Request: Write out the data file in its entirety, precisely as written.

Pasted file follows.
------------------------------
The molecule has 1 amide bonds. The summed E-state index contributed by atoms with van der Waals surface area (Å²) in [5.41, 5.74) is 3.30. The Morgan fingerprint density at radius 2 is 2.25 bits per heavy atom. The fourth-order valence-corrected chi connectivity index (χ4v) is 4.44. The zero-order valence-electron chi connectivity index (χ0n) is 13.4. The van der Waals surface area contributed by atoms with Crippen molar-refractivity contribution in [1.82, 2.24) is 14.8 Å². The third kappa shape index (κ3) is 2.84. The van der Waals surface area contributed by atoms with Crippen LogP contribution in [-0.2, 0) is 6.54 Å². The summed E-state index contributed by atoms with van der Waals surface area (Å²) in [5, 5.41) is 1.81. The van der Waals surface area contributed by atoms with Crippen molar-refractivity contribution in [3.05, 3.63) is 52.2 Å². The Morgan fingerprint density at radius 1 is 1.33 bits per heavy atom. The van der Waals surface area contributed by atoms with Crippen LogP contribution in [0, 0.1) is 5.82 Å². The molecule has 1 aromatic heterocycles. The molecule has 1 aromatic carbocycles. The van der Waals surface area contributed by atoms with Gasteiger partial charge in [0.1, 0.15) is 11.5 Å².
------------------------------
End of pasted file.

The molecule has 1 amide bonds. The summed E-state index contributed by atoms with van der Waals surface area (Å²) in [5.41, 5.74) is 3.30. The Morgan fingerprint density at radius 2 is 2.25 bits per heavy atom. The fourth-order valence-corrected chi connectivity index (χ4v) is 4.44. The zero-order valence-electron chi connectivity index (χ0n) is 13.4. The van der Waals surface area contributed by atoms with Crippen molar-refractivity contribution in [1.82, 2.24) is 14.8 Å². The third kappa shape index (κ3) is 2.84. The van der Waals surface area contributed by atoms with Crippen LogP contribution in [-0.2, 0) is 6.54 Å². The summed E-state index contributed by atoms with van der Waals surface area (Å²) in [5, 5.41) is 1.81. The van der Waals surface area contributed by atoms with Crippen molar-refractivity contribution in [3.05, 3.63) is 52.2 Å². The Morgan fingerprint density at radius 1 is 1.33 bits per heavy atom. The van der Waals surface area contributed by atoms with Crippen LogP contribution in [0, 0.1) is 5.82 Å². The molecule has 1 aromatic heterocycles. The molecule has 1 aromatic carbocycles. The van der Waals surface area contributed by atoms with Gasteiger partial charge in [0.1, 0.15) is 11.5 Å².